Stories of deceit and exploitation perpetuated with the help of blind faith abound, each more confounding than the last. In 2015, it came to light that a self-styled Indian godman had convinced 400 male followers to castrate themselves to get closer to God. In June 2021, a televangelist in Missouri, previously exposed and convicted as a fraud, was fined for selling fake COVID-19 cures. Cashing in on the spiritual voids of modern-day existence, miracle peddlers prey on the desperate and ignorant.
In her second novel, Blue-Skinned Gods, SJ Sindu, who teaches at the University of Toronto Scarborough, draws on the inexplicable pull of religion and blind faith to craft a powerful story of personal liberation.
Kalki Sami’s birth seems to be the fulfillment of an ancient prophecy – the coming of the saviour. In Hindu scriptures, Kalki is the tenth and final human incarnation of the blue-skinned deity Vishnu. He is predicted to appear in an age of darkness to end all evil.
Kalki does seem to tick the right boxes. He is the right caste (Brahmin), the right colour (blue), well versed in scriptures, and, at age 10, he performs three miracles to prove his divinity. More importantly – at least for the reader – his heart is in the right place. But is he truly divine?
The story switches back and forth in time and is narrated by Kalki as a child and as an adult. The narrative never loses pace, even as it trapezes across time and continents. The plotting is brilliant with twists you never see coming.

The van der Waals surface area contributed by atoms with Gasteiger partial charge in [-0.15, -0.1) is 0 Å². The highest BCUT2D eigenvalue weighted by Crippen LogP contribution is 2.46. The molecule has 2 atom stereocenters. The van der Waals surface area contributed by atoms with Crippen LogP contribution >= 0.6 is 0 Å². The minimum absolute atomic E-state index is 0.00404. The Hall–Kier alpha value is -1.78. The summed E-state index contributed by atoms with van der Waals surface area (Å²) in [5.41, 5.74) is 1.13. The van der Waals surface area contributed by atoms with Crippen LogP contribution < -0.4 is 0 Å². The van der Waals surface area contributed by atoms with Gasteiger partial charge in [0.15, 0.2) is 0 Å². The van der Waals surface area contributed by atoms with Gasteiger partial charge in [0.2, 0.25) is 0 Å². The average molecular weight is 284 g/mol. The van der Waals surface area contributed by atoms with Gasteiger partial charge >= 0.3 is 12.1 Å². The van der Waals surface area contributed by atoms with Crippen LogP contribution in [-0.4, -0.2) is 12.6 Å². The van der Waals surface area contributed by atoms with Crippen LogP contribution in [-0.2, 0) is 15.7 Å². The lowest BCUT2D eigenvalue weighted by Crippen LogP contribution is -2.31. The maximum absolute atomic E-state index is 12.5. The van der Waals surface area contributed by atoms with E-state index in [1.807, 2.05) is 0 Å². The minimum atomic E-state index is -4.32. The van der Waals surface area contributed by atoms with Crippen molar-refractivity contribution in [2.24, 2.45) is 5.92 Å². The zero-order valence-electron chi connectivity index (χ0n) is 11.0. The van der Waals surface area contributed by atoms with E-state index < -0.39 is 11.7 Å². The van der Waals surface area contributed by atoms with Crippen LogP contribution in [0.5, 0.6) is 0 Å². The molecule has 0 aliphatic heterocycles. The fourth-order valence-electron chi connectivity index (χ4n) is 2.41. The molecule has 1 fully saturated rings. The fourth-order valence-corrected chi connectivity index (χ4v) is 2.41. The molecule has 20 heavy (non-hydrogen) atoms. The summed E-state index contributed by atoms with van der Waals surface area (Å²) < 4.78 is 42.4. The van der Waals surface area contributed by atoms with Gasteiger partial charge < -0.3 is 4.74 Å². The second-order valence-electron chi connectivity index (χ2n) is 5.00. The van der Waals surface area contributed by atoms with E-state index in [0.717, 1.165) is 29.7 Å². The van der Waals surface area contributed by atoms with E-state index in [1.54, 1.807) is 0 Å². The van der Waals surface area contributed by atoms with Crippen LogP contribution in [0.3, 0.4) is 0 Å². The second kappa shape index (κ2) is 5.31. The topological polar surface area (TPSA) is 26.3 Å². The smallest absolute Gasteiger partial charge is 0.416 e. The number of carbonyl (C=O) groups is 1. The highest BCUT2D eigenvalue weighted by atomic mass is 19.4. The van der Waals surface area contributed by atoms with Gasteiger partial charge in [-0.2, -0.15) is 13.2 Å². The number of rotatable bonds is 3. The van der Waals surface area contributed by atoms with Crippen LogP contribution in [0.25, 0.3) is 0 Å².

Whether describing life in an isolated ashram in a small Indian village or the busy streets of New York City, Sindu’s crisp, evocative prose is a delight. The characters that flit in and out of Kalki’s life are well developed and convincing, especially in the choices they make. And while the story is rooted in a specific culture and religious mythology, Sindu skilfully blends context into the narrative without resorting to information dumps or obscure references. The themes of family, avarice, and the perils of religiosity are familiar across cultures.
Whether or not you believe in his divinity, it takes little to become invested in the struggles of Kalki Sami. In many ways, he is reminiscent of Praneshacharya, the devout priest from Indian writer U.R. Ananthamurthy’s classic 1965 novel Samskara: A Rite for a Dead Man. Like Ananthamurthy, Sindu critiques religious orthodoxy not by delving into the psyche of the corrupt but through the doomed efforts of the sincere. Like Praneshacharya, Kalki begins to grow when he starts to question his upbringing. Contact with the wider world penetrates his ideological armour and pushes Kalki toward freedom one painful step at a time.
Though the themes Blue-Skinned Gods tackles are timeless, the message of the novel holds resonance for the present day. In a world often riven by religious conflict, the best service to the Almighty may be simply using your god-given head.